The shock of Ornette Coleman’s harmolodic free-jazz concepts — a style that fractured the jazz world 45 years ago — is gone, although his musical constructions continue to amaze. He still takes his alto sax in one direction while his backing band swirls in individually designated directions. And in his current setup — one bassist bowing, another playing pizzicato and his son Denardo on drums — they covered melody-free terrain that, when the roots were showing, exposed the blues.
The rarity of a Coleman appearance ascribes a certain weight to his every passage — bask in that scramble of notes coming from his alto or his trumpet or violin because he may never be heard from again. Coleman appeared out of nowhere in 1958 with improvisational and compositional ideas that tossed out bebop and stripped away the construction of songs to a folk-blues blueprint.
Pianoless from 1959 forward, Coleman made his mark with a series of recordings for Atlantic with trumpeter Don Cherry, bassist Charlie Haden and drummer Ed Blackwell. Though his 1970s and ’80s works often involved electronics and a guitarist as the second soloist, Coleman has returned to his ’60s work for this current outfit.
Playing behind a music stand and often resting against a stool during his 45-minute main set, Coleman worked, as usual, in torrents of sound. Every passage had a marked angularity; the power of his playing at 74 may be diminished, but its pointedness certainly isn’t.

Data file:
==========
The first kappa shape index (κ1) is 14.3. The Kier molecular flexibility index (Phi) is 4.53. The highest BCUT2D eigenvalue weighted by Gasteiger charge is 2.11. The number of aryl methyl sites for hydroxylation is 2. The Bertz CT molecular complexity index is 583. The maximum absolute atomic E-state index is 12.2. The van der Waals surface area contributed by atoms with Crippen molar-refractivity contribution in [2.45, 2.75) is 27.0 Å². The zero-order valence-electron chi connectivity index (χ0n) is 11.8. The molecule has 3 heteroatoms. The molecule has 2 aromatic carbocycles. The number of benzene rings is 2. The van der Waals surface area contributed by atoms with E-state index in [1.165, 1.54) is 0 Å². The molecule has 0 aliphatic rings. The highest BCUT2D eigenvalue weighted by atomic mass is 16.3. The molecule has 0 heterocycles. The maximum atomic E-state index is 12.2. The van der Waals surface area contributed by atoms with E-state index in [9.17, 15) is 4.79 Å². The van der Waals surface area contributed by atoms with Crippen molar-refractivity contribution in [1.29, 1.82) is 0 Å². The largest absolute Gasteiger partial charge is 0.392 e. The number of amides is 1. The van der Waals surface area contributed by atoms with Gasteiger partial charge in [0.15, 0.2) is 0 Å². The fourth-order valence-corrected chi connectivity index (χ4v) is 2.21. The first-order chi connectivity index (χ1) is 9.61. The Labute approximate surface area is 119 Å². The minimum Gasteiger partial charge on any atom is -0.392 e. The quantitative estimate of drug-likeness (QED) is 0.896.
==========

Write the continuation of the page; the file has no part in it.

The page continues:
Coleman proffered songs marked by their capacity to swing, bite or even cry. On one number he worked in lines from “The Star Spangled Banner”; on another he mourned as if at a funeral. And on another, against an insistent backing, he soloed on each of his three instruments, his trumpet sounding OK and his violin being the least expressive.
In this band, the musicians all played singular roles: Denardo Coleman often setting a swinging beat, Greg Cohen bowing smooth and even soothing passages and Tom Falanga supplying a bounty of walking line and free flourishes. Beyond Coleman, who kept the songs short, there were no true solos.
The band is operating with enough precision that were a recording made, it would have the potential to be judged on musical merits and not just the return of Coleman after an eight-year absence.
In considerable contrast, Coleman’s bassist from his revolutionary bands, Charlie Haden, opened the evening with an octet performing the works of Mexican composer Jose Sabre Marroquin, requiring each note to be placed delicately against the next as if constructing a sunset. His goal, as was the case with his Quartet West, is to create “beautiful music”; though he doesn’t challenge the listeners the way Coleman does, his is an equally successful enterprise.
For an encore, Haden joined Coleman band to deliver a bracing — and beautiful — version of the Coleman classic “Lonely Woman.”